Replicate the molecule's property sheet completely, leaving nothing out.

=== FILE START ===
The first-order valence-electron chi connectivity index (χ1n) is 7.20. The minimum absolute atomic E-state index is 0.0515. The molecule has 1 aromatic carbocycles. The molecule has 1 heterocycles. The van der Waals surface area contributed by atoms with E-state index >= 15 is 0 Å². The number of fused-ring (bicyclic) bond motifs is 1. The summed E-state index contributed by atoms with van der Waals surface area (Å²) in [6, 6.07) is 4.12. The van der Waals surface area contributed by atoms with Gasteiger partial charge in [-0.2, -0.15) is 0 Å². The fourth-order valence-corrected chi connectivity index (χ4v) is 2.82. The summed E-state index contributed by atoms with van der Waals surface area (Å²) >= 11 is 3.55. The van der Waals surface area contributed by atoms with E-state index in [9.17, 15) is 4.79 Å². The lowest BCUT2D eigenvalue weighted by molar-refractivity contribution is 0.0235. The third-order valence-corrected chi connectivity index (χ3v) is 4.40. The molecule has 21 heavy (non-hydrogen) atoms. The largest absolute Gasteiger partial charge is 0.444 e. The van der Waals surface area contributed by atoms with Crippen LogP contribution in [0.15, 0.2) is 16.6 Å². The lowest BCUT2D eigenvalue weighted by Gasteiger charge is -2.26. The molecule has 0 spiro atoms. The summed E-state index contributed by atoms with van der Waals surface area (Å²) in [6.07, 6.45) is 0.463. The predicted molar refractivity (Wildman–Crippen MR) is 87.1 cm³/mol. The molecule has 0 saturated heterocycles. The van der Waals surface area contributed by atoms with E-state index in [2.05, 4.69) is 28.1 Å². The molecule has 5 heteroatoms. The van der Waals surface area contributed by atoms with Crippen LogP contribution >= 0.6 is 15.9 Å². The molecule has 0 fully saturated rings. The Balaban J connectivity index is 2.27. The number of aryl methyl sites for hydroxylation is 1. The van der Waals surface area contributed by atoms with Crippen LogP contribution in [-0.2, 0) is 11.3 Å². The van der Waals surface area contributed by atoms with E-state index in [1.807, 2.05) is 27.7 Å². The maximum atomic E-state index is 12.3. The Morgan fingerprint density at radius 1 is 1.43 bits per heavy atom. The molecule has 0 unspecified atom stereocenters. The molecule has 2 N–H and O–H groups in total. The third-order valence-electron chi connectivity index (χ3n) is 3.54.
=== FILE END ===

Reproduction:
The first-order valence-electron chi connectivity index (χ1n) is 7.20. The minimum absolute atomic E-state index is 0.0515. The molecule has 1 aromatic carbocycles. The molecule has 1 heterocycles. The van der Waals surface area contributed by atoms with E-state index >= 15 is 0 Å². The number of fused-ring (bicyclic) bond motifs is 1. The summed E-state index contributed by atoms with van der Waals surface area (Å²) in [6, 6.07) is 4.12. The van der Waals surface area contributed by atoms with Gasteiger partial charge in [-0.2, -0.15) is 0 Å². The fourth-order valence-corrected chi connectivity index (χ4v) is 2.82. The summed E-state index contributed by atoms with van der Waals surface area (Å²) >= 11 is 3.55. The van der Waals surface area contributed by atoms with E-state index in [9.17, 15) is 4.79 Å². The lowest BCUT2D eigenvalue weighted by molar-refractivity contribution is 0.0235. The third-order valence-corrected chi connectivity index (χ3v) is 4.40. The molecule has 21 heavy (non-hydrogen) atoms. The largest absolute Gasteiger partial charge is 0.444 e. The van der Waals surface area contributed by atoms with Crippen LogP contribution in [0.15, 0.2) is 16.6 Å². The lowest BCUT2D eigenvalue weighted by Gasteiger charge is -2.26. The molecule has 0 spiro atoms. The summed E-state index contributed by atoms with van der Waals surface area (Å²) in [6.07, 6.45) is 0.463. The predicted molar refractivity (Wildman–Crippen MR) is 87.1 cm³/mol. The molecule has 0 saturated heterocycles. The van der Waals surface area contributed by atoms with E-state index in [2.05, 4.69) is 28.1 Å². The molecule has 5 heteroatoms. The van der Waals surface area contributed by atoms with Crippen LogP contribution >= 0.6 is 15.9 Å². The molecule has 0 fully saturated rings. The Balaban J connectivity index is 2.27. The number of aryl methyl sites for hydroxylation is 1. The van der Waals surface area contributed by atoms with Crippen LogP contribution in [-0.2, 0) is 11.3 Å². The van der Waals surface area contributed by atoms with E-state index in [1.807, 2.05) is 27.7 Å². The maximum atomic E-state index is 12.3. The Morgan fingerprint density at radius 1 is 1.43 bits per heavy atom. The molecule has 0 unspecified atom stereocenters. The molecule has 2 N–H and O–H groups in total. The third-order valence-electron chi connectivity index (χ3n) is 3.54.